Russia says five killed in mysterious rocket test accident

Russia says five killed in mysterious rocket test accident

There have been "no harmful chemicals released into the atmosphere", the Defense Ministry said, adding that "radiation levels are normal".

The city where Russia's main nuclear research facility is based announced a day of mourning Sunday for five staff killed during a missile test that caused elevated radiation levels.

The accident occurred at a military testing range near Severodvinsk in the Arkhangelsk region on August 8.

It was not immediately clear if the five fatalities cited in a Saturday statement by Rosatom were all in addition to the previously reported deaths.

Later, a source reported that specialists from Rosatom as well as the Defence Ministry were killed as an experimental engine system ignited at a site.

It added that the accident took place during engineering and technical works on isotope sources of the engine. Several staff members were thrown away to the sea and there was a hope to find them alive.

Russia's Defense Ministry initially said that said two people died in Thursday's explosion and four were injured, including servicemen and civilian engineers.

US -based nuclear experts said they suspected the explosion occurred during the testing of a nuclear-powered cruise missile vaunted by President Vladimir Putin previous year.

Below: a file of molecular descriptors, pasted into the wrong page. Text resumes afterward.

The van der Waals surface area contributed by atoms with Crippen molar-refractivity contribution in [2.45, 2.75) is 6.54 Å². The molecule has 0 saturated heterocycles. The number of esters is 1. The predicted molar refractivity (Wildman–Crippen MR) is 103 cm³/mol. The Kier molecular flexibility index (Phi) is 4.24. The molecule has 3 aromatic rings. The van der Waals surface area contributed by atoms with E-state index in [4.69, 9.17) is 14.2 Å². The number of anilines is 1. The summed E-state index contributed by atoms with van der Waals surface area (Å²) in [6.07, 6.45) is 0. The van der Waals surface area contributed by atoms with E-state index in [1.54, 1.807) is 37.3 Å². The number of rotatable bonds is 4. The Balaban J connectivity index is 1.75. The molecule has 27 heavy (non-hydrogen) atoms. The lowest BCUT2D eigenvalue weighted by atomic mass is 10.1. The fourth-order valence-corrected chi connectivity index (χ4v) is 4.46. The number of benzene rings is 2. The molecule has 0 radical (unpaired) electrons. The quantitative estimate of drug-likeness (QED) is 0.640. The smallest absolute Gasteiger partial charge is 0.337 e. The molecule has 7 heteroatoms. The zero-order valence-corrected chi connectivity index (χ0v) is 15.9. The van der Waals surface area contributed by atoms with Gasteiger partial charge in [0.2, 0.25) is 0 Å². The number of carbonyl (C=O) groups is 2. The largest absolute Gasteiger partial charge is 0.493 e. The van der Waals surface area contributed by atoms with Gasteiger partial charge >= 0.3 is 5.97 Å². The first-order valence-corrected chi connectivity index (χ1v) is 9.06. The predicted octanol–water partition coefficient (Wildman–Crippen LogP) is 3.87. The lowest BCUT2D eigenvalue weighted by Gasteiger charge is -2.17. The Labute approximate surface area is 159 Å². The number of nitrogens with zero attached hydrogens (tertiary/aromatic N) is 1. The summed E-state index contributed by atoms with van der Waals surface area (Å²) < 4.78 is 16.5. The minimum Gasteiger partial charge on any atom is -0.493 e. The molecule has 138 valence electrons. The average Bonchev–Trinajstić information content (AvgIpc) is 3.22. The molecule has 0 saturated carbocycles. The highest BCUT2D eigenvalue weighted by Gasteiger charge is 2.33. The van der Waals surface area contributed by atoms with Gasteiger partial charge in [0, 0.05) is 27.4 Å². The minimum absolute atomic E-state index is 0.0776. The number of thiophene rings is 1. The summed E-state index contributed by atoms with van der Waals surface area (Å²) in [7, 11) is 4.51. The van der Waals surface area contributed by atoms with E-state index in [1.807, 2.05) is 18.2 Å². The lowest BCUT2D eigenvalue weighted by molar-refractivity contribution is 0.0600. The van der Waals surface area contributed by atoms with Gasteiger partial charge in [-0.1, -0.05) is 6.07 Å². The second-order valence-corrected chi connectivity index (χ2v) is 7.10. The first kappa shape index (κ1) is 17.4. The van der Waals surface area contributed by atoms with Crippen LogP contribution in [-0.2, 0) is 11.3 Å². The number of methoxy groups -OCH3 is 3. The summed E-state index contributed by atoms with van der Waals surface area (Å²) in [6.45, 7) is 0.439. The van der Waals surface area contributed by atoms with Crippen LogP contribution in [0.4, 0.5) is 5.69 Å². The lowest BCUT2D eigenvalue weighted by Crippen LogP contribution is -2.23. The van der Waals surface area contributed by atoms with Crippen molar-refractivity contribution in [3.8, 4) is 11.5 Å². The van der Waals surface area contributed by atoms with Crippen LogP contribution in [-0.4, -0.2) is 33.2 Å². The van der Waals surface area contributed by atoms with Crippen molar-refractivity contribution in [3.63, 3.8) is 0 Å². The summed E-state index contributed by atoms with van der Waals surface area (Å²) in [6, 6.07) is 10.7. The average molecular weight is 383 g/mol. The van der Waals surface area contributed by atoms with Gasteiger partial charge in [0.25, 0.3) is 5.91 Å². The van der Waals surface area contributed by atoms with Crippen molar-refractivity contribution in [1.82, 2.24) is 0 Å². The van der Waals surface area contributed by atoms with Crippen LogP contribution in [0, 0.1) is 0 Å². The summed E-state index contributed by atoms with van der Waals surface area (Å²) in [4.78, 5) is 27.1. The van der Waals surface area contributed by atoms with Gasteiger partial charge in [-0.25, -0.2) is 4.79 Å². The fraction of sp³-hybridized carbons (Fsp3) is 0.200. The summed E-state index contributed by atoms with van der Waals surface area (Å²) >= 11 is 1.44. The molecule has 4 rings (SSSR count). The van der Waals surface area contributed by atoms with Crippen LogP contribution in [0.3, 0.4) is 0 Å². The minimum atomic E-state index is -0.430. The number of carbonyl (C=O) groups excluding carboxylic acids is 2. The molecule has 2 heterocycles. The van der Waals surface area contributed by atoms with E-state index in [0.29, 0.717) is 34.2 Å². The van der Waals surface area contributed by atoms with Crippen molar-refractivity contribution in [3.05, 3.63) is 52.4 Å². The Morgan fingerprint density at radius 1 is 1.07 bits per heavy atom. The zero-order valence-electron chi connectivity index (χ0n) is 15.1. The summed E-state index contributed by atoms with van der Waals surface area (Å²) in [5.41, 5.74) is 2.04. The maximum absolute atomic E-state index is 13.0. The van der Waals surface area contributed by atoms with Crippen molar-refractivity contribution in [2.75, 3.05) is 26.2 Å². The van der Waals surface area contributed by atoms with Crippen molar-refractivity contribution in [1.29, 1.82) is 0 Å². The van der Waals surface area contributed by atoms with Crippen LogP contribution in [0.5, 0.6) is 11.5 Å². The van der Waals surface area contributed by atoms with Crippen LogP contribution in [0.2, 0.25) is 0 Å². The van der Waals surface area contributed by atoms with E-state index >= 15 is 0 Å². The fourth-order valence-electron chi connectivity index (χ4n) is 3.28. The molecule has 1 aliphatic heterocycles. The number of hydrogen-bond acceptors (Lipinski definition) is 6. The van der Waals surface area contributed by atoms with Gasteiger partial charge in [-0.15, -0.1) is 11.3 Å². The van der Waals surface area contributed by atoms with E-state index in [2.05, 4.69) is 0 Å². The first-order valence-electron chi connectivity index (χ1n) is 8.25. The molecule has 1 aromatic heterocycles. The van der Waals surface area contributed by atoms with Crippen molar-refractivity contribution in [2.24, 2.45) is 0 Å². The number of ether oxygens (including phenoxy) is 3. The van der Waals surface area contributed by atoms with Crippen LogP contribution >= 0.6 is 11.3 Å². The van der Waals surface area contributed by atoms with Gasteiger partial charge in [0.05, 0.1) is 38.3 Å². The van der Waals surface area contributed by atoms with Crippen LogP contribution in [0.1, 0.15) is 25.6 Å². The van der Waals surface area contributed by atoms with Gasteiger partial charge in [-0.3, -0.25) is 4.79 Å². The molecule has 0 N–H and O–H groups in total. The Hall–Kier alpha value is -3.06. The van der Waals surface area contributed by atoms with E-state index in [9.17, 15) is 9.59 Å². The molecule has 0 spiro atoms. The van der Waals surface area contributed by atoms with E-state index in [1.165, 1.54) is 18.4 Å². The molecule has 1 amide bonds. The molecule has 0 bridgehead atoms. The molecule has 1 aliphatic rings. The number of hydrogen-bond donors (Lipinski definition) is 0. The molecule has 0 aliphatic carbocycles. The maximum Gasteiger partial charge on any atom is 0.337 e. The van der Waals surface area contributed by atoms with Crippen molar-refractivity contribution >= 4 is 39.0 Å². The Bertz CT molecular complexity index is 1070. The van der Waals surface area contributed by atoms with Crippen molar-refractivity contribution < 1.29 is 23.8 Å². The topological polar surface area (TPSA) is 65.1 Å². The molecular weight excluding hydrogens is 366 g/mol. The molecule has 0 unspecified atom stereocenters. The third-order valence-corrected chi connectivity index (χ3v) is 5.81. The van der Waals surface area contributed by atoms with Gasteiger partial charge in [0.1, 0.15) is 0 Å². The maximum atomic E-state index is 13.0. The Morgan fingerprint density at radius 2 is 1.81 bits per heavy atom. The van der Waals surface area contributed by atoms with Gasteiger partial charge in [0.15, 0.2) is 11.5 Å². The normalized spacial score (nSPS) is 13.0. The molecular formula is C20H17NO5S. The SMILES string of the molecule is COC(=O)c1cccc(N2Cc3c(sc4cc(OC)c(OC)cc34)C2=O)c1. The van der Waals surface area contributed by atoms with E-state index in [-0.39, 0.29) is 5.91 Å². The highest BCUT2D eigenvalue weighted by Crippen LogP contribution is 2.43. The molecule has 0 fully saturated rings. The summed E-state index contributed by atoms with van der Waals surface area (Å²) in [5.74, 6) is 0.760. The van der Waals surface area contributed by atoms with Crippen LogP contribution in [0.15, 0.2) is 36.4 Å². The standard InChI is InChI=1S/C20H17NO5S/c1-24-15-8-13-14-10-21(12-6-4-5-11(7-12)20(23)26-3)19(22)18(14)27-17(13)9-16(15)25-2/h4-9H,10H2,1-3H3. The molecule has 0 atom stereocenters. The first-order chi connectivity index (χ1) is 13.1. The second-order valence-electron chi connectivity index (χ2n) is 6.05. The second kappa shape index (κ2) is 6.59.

"They are heroes of modern Russian Federation and we will remember them", chief Valentin Kostyukov said in a video statement posted by Sarov media.

Greenpeace cited data from the Emergencies Ministry that it said showed radiation levels had risen 20 times above the normal level in Severodvinsk, around 30 km from Nyonoksa. "At the checkout, people were discussing the news about radiation in Severodvinsk, the explosion at the military site".

He said this exceeded the permitted limit of 0.6 microsieverts, TASS reported. The officials said this did not present any significant risk to public health. "The injured were delivered to a specialized medical institution".

An expert from Moscow's Institute for Nuclear Research, Boris Zhuikov, told RBK independent news site that isotope power sources are not normally risky for people working with them.

"I think the radioactive contamination was fairly weak and the consequences will be [felt by] the people who were at the scene of the incident itself. Isotope sources use various types of fuel: plutonium, promethium or cerium", Zhuikov said.

This was the second accident to hit the Russian military in less than a week.

Local residents have been stocking up iodine used to reduce the effects of radiation exposure after the accident, regional media have reported.

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